There is little doubt that when most people think of a beehive they think of a Langstroth, knowingly or otherwise. They might have never heard that name and have no sense of its history, but the Langstroth is well-established as the most iconic of beehive designs, adorning many a photo of the countryside on a hot summer day.
The Langstroth has defied the relentless march of so-called progress for over 150 years, by retaining its position as the most common beehive. This is not due to beekeepers being ignorant of new and fancy developments in "beehive technology". Rather, the Langstroth retains its position thanks to one simple truth - it does what it attempts to do very well indeed!
An important note about this lesson. This lesson focuses on the "what" - the design and common components of the Langstroth box. For each option the Langstroth offers, the beekeeper faces a decision. An example is the use of deep, medium or shallow boxes (described below). These are described below, but that still leaves the decision of why to use each of these. Issues such as these (the "why") will be covered in separate lessons, with this lesson intended to position you to understand the decisions you will need to make later.
The Langstroth can be considered to be made up of three distinct sections (with the purpose of each component discussed below).
The bottom board is the structure that supports the full weight of the hive and incorporates the entrance through which bees come and go. There are a few different types of bottom boards available, but they are either a solid bottom board or screened bottom board. The latter has features useful when assessing whether mites are a problem and we will be looking at this in some detail in Course 3 : A Healthy Beehive.
The use of a variable number of boxes in the Langstroth lend this hive design a tremendous ability to expand. It is simple and easy to add another box on top of the existing ones, thus adding considerable volume to your bee's living quarters.
Due to the size of the boxes and the ease with which new ones can be added, the Langstroth offers the highest honey yield of the three main types of beehives.
Although the Langstroth is something of a standard, you still have many options when it comes to box size, across two dimensions.
The Langstroth boxes used in a single hive use the same length and width. A traditional box is 16" wide by 19 7/8" long.
However, boxes of different depths can be mixed in the same hive, with the following standard sizes available:
For example, a deep box has the dimensions 16" x 19 7/8" x 9 5/8".
We will look at the appropriate use of each depth elsewhere, but the lower brood box (where bees raise new brood) is typically a deep or medium box.
Beekeepers also have the choice of either 8 or 10 frame boxes. These will be used consistently throughout a single hive, meaning a hive itself - across all boxes - is either an 8 or a 10 frame hive. However, it is not particularly unusual for beekeepers to have a mixture of both 8 and 10 frame beehives, although the "operational efficiency" of this is questionable.
So, why would one choose a box with only 8 frames, when 10 frames boxes can be used? A fully-laden 10 frame deep box can weigh around 80 lbs! That's a lot of heavy-duty lifting. This one reason why many prefer 8 frame hives - it's easier on the back!
As to the choice of depth and with the reminder that shallow, medium and deep boxes can be mixed within a single hive, deep boxes are often used for brood and not honey. Even medium boxes can be rather heavy, though (around 50 lbs, with honey).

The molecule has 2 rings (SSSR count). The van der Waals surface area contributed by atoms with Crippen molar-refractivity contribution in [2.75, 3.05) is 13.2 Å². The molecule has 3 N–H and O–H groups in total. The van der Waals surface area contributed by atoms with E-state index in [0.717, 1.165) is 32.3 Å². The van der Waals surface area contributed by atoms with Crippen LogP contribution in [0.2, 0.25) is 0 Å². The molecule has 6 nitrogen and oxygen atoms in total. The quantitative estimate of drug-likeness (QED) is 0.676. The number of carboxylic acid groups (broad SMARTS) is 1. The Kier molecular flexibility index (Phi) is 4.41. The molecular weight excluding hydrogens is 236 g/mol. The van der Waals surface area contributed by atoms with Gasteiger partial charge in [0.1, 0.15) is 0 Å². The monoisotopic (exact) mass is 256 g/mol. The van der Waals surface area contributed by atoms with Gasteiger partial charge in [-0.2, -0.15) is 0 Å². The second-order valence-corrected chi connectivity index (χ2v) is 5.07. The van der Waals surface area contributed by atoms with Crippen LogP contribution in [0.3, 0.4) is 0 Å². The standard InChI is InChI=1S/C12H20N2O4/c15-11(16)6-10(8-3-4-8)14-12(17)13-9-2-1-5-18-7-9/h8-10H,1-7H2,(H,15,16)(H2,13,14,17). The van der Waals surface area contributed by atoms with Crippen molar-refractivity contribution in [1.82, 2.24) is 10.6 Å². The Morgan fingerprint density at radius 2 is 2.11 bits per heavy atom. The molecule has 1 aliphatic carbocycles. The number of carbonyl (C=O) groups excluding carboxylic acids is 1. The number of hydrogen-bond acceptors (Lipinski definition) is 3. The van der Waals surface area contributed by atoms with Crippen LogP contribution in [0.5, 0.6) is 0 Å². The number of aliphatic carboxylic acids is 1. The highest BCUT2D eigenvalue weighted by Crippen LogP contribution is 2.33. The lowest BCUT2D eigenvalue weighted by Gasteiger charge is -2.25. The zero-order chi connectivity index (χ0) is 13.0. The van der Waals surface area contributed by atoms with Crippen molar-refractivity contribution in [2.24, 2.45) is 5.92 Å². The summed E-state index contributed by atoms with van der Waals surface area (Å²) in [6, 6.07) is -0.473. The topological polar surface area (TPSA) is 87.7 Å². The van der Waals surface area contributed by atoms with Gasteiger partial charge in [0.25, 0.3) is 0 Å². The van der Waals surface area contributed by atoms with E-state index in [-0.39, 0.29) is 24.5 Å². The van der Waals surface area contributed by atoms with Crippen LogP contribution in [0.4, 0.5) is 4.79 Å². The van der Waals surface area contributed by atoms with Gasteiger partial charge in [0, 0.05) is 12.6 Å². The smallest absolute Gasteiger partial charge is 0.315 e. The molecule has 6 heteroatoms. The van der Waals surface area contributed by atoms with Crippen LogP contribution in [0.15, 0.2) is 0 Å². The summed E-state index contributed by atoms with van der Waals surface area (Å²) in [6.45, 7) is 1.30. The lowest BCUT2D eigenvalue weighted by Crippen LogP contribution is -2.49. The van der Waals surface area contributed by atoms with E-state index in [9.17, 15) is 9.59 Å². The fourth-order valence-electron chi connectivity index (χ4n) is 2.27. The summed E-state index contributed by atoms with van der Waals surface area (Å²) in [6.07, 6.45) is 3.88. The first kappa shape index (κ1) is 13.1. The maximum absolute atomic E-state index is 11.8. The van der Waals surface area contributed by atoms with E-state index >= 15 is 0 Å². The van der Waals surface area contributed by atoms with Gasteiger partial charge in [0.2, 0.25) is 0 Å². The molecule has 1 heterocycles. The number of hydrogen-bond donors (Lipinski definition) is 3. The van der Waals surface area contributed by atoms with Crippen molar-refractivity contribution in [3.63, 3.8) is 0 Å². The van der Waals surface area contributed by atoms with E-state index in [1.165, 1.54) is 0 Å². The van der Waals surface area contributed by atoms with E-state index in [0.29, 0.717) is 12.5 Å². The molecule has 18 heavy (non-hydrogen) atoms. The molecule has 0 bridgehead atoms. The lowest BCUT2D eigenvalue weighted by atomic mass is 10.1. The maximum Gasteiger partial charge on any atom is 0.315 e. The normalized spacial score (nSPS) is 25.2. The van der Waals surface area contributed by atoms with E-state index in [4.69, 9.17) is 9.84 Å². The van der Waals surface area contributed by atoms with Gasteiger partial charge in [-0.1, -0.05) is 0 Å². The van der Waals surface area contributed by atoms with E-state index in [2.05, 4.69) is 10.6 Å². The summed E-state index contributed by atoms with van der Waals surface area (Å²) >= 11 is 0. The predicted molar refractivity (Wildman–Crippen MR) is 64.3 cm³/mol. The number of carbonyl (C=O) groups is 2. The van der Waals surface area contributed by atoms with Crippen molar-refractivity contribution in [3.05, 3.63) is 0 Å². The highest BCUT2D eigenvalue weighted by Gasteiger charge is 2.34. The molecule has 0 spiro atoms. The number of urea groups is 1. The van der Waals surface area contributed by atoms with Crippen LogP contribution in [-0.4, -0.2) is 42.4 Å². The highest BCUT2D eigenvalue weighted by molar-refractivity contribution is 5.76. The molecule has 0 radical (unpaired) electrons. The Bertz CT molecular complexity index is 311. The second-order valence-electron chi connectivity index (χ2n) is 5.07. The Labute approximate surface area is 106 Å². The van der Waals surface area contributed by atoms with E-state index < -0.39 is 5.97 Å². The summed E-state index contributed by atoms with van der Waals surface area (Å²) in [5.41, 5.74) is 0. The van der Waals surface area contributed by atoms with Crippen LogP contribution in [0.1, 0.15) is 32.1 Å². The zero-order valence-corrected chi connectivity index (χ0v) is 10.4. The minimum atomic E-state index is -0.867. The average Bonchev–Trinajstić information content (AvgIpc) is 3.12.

For the non-commercial beekeeper, handling this weight is often difficult to justify, especially for the older or less mobile beekeeper. Therefore, a common option is to use 8 frame boxes. This reduces the width of the box from 16" to 14" and lowers the weight of the box considerably.
Apart from reduced weight and capacity, there is little practical difference between 8 and 10 frame Langstroth beehives. Indeed, because the length of the boxe remains the same (19 7/8"), the frames themselves are interchangeable across 8 and 10 frame boxes, providing the box depth is the same.
So, within each box the beekeeper places frames (these are often called "supers"). As we have seen, the Langstroth box supports either 8 or 10 frames. Typically, though not always, each frame includes foundation generally with a wax coating. This is a vertically-oriented plane on which bees create comb.
Increasing interest in natural beekeeping means more beekeepers are using foundationless frames, which allow the bees to create their own foundation.
The inner cover is placed on top of the uppermost box. The inner cover sometimes features a small gap, which provides an upper entrance/exit for the bees, in addition to the main entrance on the bottom board. Inner covers also feature a hole, which is important when using a feeder (yes, more on feeders in a separate lesson!).
A common practice is to place the inner cover on top of the uppermost box, a feeder on top of the inner cover (resting over the inner cover hole) and then an additional box around the feeder, just to protect it from the elements. Then a top cover is placed on top of that box.
The top cover (sometimes called an outer cover) goes...on top! The purpose is very obvious, namely to cover the beehive and protect it from the elements.
A common design is called a "telescoping top cover", since it overlaps the inner cover and hangs down around its edges. This helps keep water from dripping into gaps at the top of the hive.
Beyond the core components of the hive, many beekeepers add one or more options. Here are a few of the more common ones.
In most scenarios, a hive stand is recommended and justified. Doing so has a number of benefits, including raising the hive to a more manageable level for the beekeeper, reducing the chance of damp from the ground and making it more difficult for pests to access the hive.
The stand can be a very home-made affair! Many beekeepers use cement blocks or some other sturdy, but readily available materials. However, there are many excellent commercial products available, offering other benefits.